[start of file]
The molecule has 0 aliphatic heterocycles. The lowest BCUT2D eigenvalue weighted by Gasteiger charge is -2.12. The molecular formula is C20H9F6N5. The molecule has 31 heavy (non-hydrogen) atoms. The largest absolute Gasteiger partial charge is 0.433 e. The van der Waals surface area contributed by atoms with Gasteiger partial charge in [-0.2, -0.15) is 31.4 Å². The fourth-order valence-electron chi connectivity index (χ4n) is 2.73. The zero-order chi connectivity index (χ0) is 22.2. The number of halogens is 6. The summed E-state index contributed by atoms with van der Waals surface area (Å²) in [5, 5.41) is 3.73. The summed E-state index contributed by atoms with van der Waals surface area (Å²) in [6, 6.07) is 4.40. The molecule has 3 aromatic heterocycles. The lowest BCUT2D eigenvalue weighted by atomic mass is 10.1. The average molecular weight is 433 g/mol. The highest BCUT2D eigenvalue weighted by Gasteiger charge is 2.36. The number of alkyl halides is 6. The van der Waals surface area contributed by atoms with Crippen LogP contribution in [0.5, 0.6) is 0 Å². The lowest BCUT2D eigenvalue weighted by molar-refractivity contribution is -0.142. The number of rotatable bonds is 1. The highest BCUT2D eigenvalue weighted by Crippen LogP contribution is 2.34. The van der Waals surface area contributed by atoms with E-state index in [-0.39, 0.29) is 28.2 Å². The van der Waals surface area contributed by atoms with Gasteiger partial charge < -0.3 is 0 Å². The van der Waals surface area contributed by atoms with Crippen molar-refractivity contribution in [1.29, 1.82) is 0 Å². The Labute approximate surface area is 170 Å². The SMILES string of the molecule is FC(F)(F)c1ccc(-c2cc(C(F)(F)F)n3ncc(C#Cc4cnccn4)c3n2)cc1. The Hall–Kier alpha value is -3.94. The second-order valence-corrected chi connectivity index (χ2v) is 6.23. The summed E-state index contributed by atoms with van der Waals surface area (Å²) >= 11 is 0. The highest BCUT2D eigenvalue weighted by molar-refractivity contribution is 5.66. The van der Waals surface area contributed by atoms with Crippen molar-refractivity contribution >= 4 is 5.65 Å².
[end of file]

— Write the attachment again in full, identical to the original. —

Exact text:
The molecule has 0 aliphatic heterocycles. The lowest BCUT2D eigenvalue weighted by Gasteiger charge is -2.12. The molecular formula is C20H9F6N5. The molecule has 31 heavy (non-hydrogen) atoms. The largest absolute Gasteiger partial charge is 0.433 e. The van der Waals surface area contributed by atoms with Gasteiger partial charge in [-0.2, -0.15) is 31.4 Å². The fourth-order valence-electron chi connectivity index (χ4n) is 2.73. The zero-order chi connectivity index (χ0) is 22.2. The number of halogens is 6. The summed E-state index contributed by atoms with van der Waals surface area (Å²) in [5, 5.41) is 3.73. The summed E-state index contributed by atoms with van der Waals surface area (Å²) in [6, 6.07) is 4.40. The molecule has 3 aromatic heterocycles. The lowest BCUT2D eigenvalue weighted by atomic mass is 10.1. The average molecular weight is 433 g/mol. The highest BCUT2D eigenvalue weighted by Gasteiger charge is 2.36. The number of alkyl halides is 6. The van der Waals surface area contributed by atoms with Crippen LogP contribution in [0.5, 0.6) is 0 Å². The lowest BCUT2D eigenvalue weighted by molar-refractivity contribution is -0.142. The number of rotatable bonds is 1. The highest BCUT2D eigenvalue weighted by Crippen LogP contribution is 2.34. The van der Waals surface area contributed by atoms with E-state index in [-0.39, 0.29) is 28.2 Å². The van der Waals surface area contributed by atoms with Gasteiger partial charge < -0.3 is 0 Å². The van der Waals surface area contributed by atoms with Crippen molar-refractivity contribution in [1.29, 1.82) is 0 Å². The Labute approximate surface area is 170 Å². The SMILES string of the molecule is FC(F)(F)c1ccc(-c2cc(C(F)(F)F)n3ncc(C#Cc4cnccn4)c3n2)cc1. The Hall–Kier alpha value is -3.94. The second-order valence-corrected chi connectivity index (χ2v) is 6.23. The summed E-state index contributed by atoms with van der Waals surface area (Å²) >= 11 is 0. The highest BCUT2D eigenvalue weighted by molar-refractivity contribution is 5.66. The van der Waals surface area contributed by atoms with Crippen molar-refractivity contribution >= 4 is 5.65 Å².